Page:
Rebecca Newberger Goldstein: secular humanist with a soul
Philosopher and novelist Rebecca Newberger Goldstein is a humanist whose life and work have been shaped by religion.
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The story about Seltzer is interweaved with that of Azarya. The young Jewish prodigy lives in the orthodox village Seltzer's mother grew up in and is destined to be the next rebbe. Both Azarya and Jonas Elijah Klapper, a megalomaniac scholar who used to be Seltzer's mentor, have deeply influenced Seltzer's life and thoughts.Skip to next paragraph
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"36 Arguments" not only marks Goldstein's return to fiction, but also means a renewed focus on the religion that shaped her life.
Goldstein's books have received wide acclaim in the world of fiction – The New York Times listed several of her novels among the most notable books of the year – though many in the philosophical world were less enamored of her initial choice to write literature. "The Mind-Body Problem," which came out in 1983, was set in Princeton and not only told the story of a young female philosophy student, married to a mathematical genius, but also deeply satirized the world of philosophical academia. Having apparently chosen fiction over academics, for a long time Goldstein felt that the field of philosophy no longer regarded her as one of their own. Her recent work on Spinoza, however, has put her back on the map of philosophy.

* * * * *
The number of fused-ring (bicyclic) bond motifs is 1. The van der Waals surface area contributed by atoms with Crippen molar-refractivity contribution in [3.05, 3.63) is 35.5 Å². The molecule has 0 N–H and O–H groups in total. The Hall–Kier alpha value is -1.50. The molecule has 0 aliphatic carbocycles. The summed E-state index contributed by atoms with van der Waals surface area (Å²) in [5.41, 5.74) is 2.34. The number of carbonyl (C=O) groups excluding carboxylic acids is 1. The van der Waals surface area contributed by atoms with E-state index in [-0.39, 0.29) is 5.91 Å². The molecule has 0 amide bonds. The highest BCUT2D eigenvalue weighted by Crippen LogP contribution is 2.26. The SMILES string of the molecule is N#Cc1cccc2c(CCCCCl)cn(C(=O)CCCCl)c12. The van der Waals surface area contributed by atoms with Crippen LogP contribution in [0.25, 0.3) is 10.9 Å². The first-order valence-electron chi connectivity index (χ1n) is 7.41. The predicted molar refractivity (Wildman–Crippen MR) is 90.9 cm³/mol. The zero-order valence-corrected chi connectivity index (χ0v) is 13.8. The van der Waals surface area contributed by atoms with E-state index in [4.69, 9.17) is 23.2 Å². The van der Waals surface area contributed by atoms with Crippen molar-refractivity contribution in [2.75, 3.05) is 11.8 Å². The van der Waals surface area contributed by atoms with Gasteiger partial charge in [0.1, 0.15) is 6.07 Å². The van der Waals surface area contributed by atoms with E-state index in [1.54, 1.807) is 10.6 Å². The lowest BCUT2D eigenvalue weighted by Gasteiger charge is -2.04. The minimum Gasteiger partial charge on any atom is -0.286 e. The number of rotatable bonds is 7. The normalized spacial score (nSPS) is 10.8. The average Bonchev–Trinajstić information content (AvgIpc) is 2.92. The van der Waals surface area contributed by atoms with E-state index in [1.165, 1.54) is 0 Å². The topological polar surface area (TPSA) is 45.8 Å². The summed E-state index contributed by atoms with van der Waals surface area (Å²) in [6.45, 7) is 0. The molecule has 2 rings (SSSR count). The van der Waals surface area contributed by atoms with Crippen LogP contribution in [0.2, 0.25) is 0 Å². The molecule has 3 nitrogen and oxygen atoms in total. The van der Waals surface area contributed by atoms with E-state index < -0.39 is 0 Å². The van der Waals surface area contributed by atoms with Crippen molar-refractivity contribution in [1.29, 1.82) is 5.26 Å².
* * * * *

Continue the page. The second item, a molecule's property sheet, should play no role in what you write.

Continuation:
SPINOZA'S ROLE IN GOLDSTEIN'S LIFE goes further. She was raised in an orthodox Jewish family, the daughter of the town's cantor and a mother deeply frustrated by unfulfilled dreams of personal success. Goldstein even taught at Hebrew school as a teenager, but doubts about her community's religion seeped in at an early age. When a teacher at the all-girl yeshiva she attended spoke of the rebellious Jewish philosopher as "a cautionary tale of unbridled human intelligence blindly seeking its own doom," the usually silent Rebecca raised her hand and spoke up. She was intrigued by this man who, according to her favorite teacher, equated God with nature. She demanded to know what he had meant by that. Was it flowers he referred to, or the laws of nature? Her love of philosophy was triggered there and then, and would finally take her to college and a community that she could truly call her own.
Goldstein always loved writing. She started to write as a child, stories at first, poetry later – most of it very religious. The first story she remembers writing was in second grade, about a mischievous little girl who tricks her mean principal. "I don't know if it's the first thing I wrote, but I remember it because my mother liked it. Everything my mother liked, I remember." Her mother was a child of the Depression and felt thwarted in her own literary ambitions. Goldstein thinks that, while writing first pleased her mother, it later became a painful reminder of her own unpursued dreams.
GOLDSTEIN MET HER FIRST LOVE when she was 15. She was with her older sister, Mynda, at a singles' weekend at a Jewish hotel in the Catskills. It was a Jewish holiday, and the hotel had designated one dining room for families, and one for singles. Taking one look at the meat market otherwise known as the singles room, the Newberger girls turned around and hid out with the families instead. They sat down with a Jewish family from Atlanta, the Goldsteins. Sheldon and Rebecca married four years later.